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Protecting business assets following a divorce

Family businesses are among some of our most successful, and a powerful force in the national and regional economies.

The relationship dynamics of those running a family business are inevitably different to those in other businesses.This can be very positive when everyone is pulling together but when personal relationships breakdown the impact on the business can be devastating.The classic example of this is where a married couple divorce.Whilst it may be possible for the business relationship to continue more typically the partnership has to be dissolved or shares in the family company have to be transferred.

It is possible to plan for the possibility of such an event occurring with a view to protecting the business and associated assets.

Pre and post-nuptial agreements can set out what is intended in relation to business assets in the event of divorce and separation. Such  agreements are becoming increasingly common and although still not binding upon a court they are an important factor to be taken into consideration and if properly drawn have a real prospect of being upheld by the court.

Pre-nuptial agreements are drawn up prior to a marriage and have received a lot of publicity in recent years as the law has developed but many people fail to appreciate that a post nuptial agreement drawn up after the parties are married is likely to carry just as much, if not more, weight.

Another option is to consider placing assets into a trust. This can be very effective as part of an individuals tax planning.Assets placed in trust are not assets which are available to distribute in the event of a divorce. A court may examine the trust to ensure that it is genuine but it cannot access the assets in the trust itself and is limited to making orders against the individual spouse where satisfied assets can be accessed.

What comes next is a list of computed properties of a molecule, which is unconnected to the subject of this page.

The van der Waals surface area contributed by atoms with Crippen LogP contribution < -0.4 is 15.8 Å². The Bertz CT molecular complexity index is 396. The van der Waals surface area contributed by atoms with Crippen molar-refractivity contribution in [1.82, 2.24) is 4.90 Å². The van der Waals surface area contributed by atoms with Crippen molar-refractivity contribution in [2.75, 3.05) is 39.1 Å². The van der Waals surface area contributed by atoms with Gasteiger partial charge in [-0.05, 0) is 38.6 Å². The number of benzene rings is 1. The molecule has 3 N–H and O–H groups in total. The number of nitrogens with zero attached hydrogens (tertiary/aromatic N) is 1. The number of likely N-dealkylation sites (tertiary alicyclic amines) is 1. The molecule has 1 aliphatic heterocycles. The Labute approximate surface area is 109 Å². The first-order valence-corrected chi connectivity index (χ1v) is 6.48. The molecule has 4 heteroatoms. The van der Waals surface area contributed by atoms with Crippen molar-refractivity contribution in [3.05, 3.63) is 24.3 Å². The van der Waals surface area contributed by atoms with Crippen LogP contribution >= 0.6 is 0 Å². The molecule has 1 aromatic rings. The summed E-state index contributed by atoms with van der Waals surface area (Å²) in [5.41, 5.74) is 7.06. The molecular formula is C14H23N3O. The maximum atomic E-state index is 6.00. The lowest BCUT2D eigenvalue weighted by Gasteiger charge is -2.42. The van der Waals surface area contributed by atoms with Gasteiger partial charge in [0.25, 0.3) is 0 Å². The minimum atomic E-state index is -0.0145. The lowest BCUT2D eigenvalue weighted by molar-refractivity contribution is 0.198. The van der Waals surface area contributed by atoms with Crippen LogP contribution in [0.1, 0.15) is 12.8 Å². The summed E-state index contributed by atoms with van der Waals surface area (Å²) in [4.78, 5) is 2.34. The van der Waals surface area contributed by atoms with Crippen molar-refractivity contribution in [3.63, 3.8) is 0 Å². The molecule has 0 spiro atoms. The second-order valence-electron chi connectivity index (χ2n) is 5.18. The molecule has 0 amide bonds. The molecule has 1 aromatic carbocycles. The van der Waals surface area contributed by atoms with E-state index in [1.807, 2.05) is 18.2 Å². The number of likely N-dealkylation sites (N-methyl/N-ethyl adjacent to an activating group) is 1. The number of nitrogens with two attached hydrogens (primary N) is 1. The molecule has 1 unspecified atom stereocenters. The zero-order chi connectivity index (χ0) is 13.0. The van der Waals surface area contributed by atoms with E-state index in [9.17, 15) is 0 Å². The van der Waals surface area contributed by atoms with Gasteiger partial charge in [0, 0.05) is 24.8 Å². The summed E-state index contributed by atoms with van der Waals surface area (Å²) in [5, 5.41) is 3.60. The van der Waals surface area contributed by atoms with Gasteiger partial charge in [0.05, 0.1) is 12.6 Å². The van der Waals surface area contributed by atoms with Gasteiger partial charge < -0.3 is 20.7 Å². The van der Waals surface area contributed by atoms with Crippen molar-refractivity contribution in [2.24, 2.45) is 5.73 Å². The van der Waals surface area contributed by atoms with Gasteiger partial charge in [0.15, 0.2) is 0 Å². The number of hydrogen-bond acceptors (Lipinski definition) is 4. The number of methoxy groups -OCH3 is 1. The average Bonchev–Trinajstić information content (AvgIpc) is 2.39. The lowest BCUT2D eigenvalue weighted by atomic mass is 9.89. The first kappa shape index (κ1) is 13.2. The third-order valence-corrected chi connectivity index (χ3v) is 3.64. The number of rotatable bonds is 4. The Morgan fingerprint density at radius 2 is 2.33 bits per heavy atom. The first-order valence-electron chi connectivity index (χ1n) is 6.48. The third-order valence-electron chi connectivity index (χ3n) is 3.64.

Where one or both of the parties are shareholders in a limited company shareholder agreements can be used to set out and limit options in relation to transfer of shares. It can clarify the position when difficulties arise and can avoid costly litigation. A shareholders agreement could be drafted requiring shareholders to execute pre or post nuptial agreements excluding the shares from the assets to be distributed on divorce.. Of course that would need to be coupled with the agreement of the spouse at the time to sign such an agreement.

Succession planning often triggers a discussion about all these matters.A parent who wishes to pass his or her shares in a family business to the next generation may have real concens about the impact of relationship breakdown and may choose to address this by placing assets in trust and/or seeking to persuade other family members to protect the business going forward by entering into the types of agreement discussed.

Family and divorce - head of Family and Divorce - Simon Gledhill